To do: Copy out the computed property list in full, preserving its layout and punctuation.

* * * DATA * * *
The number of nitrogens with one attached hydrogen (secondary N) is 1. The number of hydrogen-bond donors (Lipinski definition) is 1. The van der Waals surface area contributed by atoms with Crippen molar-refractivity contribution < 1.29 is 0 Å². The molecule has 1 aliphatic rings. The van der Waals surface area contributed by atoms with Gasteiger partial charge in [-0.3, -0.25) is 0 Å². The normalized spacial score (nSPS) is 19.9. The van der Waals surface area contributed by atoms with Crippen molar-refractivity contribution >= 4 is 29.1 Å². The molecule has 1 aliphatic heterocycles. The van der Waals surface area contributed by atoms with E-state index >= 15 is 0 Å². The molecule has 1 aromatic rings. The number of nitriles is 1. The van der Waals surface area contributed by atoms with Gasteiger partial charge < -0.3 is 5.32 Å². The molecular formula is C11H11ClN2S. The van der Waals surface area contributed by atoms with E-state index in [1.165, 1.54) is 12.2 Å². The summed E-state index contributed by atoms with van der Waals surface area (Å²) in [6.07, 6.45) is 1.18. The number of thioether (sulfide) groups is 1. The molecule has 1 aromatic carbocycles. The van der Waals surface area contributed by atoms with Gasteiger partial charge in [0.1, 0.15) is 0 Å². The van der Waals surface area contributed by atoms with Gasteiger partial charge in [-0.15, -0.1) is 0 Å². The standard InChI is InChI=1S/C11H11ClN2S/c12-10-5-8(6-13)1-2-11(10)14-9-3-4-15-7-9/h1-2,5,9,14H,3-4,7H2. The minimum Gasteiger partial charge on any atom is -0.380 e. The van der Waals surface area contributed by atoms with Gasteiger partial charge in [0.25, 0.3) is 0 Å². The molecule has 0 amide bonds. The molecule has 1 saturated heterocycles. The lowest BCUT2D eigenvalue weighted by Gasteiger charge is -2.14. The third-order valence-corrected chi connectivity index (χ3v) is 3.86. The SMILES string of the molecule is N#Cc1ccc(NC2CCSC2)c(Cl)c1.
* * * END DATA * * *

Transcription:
The number of nitrogens with one attached hydrogen (secondary N) is 1. The number of hydrogen-bond donors (Lipinski definition) is 1. The van der Waals surface area contributed by atoms with Crippen molar-refractivity contribution < 1.29 is 0 Å². The molecule has 1 aliphatic rings. The van der Waals surface area contributed by atoms with Gasteiger partial charge in [-0.3, -0.25) is 0 Å². The normalized spacial score (nSPS) is 19.9. The van der Waals surface area contributed by atoms with Crippen molar-refractivity contribution >= 4 is 29.1 Å². The molecule has 1 aliphatic heterocycles. The van der Waals surface area contributed by atoms with E-state index >= 15 is 0 Å². The molecule has 1 aromatic rings. The number of nitriles is 1. The van der Waals surface area contributed by atoms with Gasteiger partial charge < -0.3 is 5.32 Å². The molecular formula is C11H11ClN2S. The van der Waals surface area contributed by atoms with E-state index in [1.165, 1.54) is 12.2 Å². The summed E-state index contributed by atoms with van der Waals surface area (Å²) in [6.07, 6.45) is 1.18. The number of thioether (sulfide) groups is 1. The molecule has 1 aromatic carbocycles. The van der Waals surface area contributed by atoms with Gasteiger partial charge in [0.1, 0.15) is 0 Å². The van der Waals surface area contributed by atoms with Gasteiger partial charge in [-0.15, -0.1) is 0 Å². The standard InChI is InChI=1S/C11H11ClN2S/c12-10-5-8(6-13)1-2-11(10)14-9-3-4-15-7-9/h1-2,5,9,14H,3-4,7H2. The minimum Gasteiger partial charge on any atom is -0.380 e. The van der Waals surface area contributed by atoms with Gasteiger partial charge in [0.25, 0.3) is 0 Å². The molecule has 0 amide bonds. The molecule has 1 saturated heterocycles. The lowest BCUT2D eigenvalue weighted by Gasteiger charge is -2.14. The third-order valence-corrected chi connectivity index (χ3v) is 3.86. The SMILES string of the molecule is N#Cc1ccc(NC2CCSC2)c(Cl)c1.